Additional Information: The study protocols were approved by the institutional review boards of the participating universities. All study members gave written informed consent before participating.

Additional Contributions: We thank the members of the E-Risk and Dunedin studies.

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Kessler  RCMagee  WJ Childhood adversities and adult depression: basic patterns of association in a US national survey. Psychol Med 1993;23 (3) 679- 690
PubMed Link to Article
Gunnar  MQuevedo  K The neurobiology of stress and development. Annu Rev Psychol 2007;58145- 173
PubMed Link to Article
Cicchetti  DRogosch  FASturge-Apple  ML Interactions of child maltreatment and serotonin transporter and monoamine oxidase A polymorphisms: depressive symptomatology among adolescents from low socioeconomic status backgrounds. Dev Psychopathol 2007;19 (4) 1161- 1180
PubMed
Kaufman  JYang  BZDouglas-Palumberi  HHoushyar  SLipschitz  DKrystal  JHGelernter  J Social supports and serotonin transporter gene moderate depression in maltreated children. Proc Natl Acad Sci U S A 2004;101 (49) 17316- 17321
PubMed Link to Article
Widom  CSBrzustowicz  LM MAOA and the “cycle of violence”: childhood abuse and neglect, MAOA genotype, and risk for violent and antisocial behavior. Biol Psychiatry 2006;60 (7) 684- 689
PubMed Link to Article
Moffitt  TECaspi  ARutter  M Strategy for investigating interactions between measured genes and measured environments. Arch Gen Psychiatry 2005;62 (5) 473- 481
PubMed Link to Article
Mello  AFJuruena  MFPariante  CMTyrka  ARPrice  LHCarpenter  LLDel Porto  JA Depression and stress: is there an endophenotype? [in Portuguese]. Rev Bras Psiquiatr 2007;29 ((suppl 1)) S13- S18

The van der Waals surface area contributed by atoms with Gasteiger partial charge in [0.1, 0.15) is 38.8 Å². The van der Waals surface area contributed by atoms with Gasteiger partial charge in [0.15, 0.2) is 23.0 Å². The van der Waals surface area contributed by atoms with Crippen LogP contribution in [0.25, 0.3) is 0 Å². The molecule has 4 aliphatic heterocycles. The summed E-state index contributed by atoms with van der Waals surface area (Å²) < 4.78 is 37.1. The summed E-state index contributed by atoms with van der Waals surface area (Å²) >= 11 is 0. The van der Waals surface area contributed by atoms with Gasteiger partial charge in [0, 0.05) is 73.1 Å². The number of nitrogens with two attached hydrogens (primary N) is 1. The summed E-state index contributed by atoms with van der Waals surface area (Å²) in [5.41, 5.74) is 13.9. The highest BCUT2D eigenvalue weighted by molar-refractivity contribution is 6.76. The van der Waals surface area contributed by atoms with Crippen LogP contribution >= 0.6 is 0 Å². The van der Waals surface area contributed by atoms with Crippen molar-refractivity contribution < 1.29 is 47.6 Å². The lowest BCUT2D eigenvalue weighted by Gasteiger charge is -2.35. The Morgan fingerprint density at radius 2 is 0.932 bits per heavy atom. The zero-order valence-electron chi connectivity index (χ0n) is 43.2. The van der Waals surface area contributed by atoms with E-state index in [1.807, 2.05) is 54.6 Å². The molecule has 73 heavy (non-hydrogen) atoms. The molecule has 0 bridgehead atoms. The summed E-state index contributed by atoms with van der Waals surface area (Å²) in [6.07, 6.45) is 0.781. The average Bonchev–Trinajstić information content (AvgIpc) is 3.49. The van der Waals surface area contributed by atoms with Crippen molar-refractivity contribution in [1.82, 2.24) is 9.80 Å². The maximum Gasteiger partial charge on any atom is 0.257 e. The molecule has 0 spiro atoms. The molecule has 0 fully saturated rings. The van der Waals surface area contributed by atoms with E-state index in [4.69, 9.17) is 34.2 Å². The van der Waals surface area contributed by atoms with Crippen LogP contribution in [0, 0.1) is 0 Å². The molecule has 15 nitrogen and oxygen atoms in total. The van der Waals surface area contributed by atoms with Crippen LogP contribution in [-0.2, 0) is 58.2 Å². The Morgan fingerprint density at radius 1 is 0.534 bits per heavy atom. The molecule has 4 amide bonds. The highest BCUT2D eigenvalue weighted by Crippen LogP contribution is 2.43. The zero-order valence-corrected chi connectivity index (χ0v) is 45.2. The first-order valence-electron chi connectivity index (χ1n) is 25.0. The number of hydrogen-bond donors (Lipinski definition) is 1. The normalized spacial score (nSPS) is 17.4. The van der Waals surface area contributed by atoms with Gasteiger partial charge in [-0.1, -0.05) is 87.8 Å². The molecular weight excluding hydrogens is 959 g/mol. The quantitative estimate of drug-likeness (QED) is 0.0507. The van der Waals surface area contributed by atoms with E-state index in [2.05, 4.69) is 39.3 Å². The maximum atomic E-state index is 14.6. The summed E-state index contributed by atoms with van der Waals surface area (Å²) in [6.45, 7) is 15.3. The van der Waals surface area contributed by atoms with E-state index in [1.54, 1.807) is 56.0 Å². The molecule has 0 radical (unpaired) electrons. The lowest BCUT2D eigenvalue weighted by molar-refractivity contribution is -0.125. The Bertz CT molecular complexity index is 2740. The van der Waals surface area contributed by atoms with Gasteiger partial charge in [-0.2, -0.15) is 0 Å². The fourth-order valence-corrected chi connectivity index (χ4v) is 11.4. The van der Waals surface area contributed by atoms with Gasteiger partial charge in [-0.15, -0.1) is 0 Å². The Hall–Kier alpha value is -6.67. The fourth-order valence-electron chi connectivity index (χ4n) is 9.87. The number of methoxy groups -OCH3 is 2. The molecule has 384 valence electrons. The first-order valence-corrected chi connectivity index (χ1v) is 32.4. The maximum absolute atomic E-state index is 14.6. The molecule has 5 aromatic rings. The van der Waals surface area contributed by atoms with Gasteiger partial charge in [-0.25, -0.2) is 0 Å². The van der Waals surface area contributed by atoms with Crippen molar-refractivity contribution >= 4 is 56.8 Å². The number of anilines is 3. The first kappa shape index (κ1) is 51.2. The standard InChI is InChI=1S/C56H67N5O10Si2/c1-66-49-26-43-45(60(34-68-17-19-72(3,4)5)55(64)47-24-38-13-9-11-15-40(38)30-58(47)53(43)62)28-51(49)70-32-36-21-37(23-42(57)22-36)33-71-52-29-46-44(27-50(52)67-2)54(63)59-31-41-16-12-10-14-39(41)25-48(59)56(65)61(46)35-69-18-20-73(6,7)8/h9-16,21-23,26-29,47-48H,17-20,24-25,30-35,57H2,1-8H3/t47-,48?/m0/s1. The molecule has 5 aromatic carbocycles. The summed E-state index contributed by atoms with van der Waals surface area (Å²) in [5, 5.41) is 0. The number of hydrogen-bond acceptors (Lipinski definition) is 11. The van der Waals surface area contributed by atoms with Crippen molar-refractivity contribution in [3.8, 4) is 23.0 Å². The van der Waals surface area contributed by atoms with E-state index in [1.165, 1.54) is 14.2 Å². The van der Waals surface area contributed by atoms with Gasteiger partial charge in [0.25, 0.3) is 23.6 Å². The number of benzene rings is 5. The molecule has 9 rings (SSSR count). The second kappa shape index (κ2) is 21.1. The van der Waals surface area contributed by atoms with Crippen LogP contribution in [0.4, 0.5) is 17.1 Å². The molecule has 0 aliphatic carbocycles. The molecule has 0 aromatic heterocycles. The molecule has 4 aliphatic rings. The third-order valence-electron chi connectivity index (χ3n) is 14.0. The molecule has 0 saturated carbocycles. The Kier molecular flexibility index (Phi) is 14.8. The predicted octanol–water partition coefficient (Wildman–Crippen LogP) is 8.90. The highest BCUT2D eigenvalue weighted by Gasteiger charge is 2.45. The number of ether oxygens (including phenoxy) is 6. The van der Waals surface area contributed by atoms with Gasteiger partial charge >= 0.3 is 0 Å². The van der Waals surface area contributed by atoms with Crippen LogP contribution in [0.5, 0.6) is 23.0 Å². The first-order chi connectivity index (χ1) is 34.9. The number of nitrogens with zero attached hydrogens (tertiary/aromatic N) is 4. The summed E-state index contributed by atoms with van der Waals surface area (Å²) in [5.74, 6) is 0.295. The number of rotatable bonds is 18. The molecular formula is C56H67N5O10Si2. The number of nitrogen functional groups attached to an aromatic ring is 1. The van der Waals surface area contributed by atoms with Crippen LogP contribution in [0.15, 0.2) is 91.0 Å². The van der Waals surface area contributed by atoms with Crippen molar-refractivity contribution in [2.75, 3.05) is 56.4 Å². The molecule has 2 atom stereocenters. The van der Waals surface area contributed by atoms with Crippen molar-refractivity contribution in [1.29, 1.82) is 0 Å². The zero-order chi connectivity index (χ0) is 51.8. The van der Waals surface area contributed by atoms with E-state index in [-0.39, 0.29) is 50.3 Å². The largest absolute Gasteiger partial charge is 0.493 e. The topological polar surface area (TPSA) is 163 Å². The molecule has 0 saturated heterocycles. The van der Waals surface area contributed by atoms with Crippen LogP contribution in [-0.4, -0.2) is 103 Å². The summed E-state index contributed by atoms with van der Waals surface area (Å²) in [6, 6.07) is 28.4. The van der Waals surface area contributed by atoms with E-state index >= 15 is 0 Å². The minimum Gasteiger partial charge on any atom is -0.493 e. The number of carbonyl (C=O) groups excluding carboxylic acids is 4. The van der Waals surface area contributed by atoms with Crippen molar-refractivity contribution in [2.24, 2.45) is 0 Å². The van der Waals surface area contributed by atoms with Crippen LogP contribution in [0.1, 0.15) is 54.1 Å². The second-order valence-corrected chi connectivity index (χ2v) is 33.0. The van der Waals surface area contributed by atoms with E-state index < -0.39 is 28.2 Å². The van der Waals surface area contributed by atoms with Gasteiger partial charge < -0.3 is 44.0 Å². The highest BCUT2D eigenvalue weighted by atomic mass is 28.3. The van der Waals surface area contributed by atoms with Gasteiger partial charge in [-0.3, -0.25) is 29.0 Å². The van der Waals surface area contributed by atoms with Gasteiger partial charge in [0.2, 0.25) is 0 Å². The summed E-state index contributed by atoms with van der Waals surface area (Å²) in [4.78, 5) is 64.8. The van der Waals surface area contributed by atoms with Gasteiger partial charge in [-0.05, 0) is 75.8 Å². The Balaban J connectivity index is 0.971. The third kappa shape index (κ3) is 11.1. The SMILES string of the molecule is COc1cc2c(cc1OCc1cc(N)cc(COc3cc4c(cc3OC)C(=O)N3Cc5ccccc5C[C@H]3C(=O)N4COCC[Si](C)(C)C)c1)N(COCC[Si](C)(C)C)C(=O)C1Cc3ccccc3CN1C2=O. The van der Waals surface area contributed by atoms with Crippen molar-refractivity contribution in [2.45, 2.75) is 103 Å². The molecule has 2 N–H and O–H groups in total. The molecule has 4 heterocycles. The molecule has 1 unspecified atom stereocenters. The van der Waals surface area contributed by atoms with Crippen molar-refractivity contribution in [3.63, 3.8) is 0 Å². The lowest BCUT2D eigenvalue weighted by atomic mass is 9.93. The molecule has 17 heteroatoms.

PubMed Link to Article
Bradley  RGBinder  EBEpstein  MPTang  YNair  HPLiu  WGillespie  CFBerg  TEvces  MNewport  DJStowe  ZNHeim  CMNemeroff  CBSchwartz  ACubells  JFRessler  KJ Influence of child abuse on adult depression: moderation by the corticotropin-releasing hormone receptor gene. Arch Gen Psychiatry 2008;65 (2) 190- 200
PubMed Link to Article
Steckler  THolsboer  F Corticotropin-releasing hormone receptor subtypes and emotion. Biol Psychiatry 1999;46 (11) 1480- 1508
PubMed Link to Article
Owens  MJNemeroff  CB Physiology and pharmacology of corticotropin-releasing factor. Pharmacol Rev 1991;43 (4) 425- 473
PubMed
McGaugh  JL The amygdala modulates the consolidation of memories of emotionally arousing experiences. Annu Rev Neurosci 2004;271- 28
PubMed Link to Article
Merikangas  KRRisch  N Will the genomics revolution revolutionize psychiatry? Am J Psychiatry 2003;160 (4) 625- 635
PubMed Link to Article
Moffitt  TEE-Risk Study Team, Teen-aged mothers in contemporary Britain. J Child Psychol Psychiatry 2002;43 (6) 727- 742
PubMed Link to Article
Moffitt  TECaspi  ARutter  MSilva  PA Sex Differences in Antisocial Behaviour: Conduct Disorder, Delinquency, and Violence in the Dunedin Longitudinal Study.  Cambridge, England Cambridge University Press2008;
Bernstein  DFink  L Childhood Trauma Questionnaire Manual.  San Antonio, TX The Psychological Corp1998;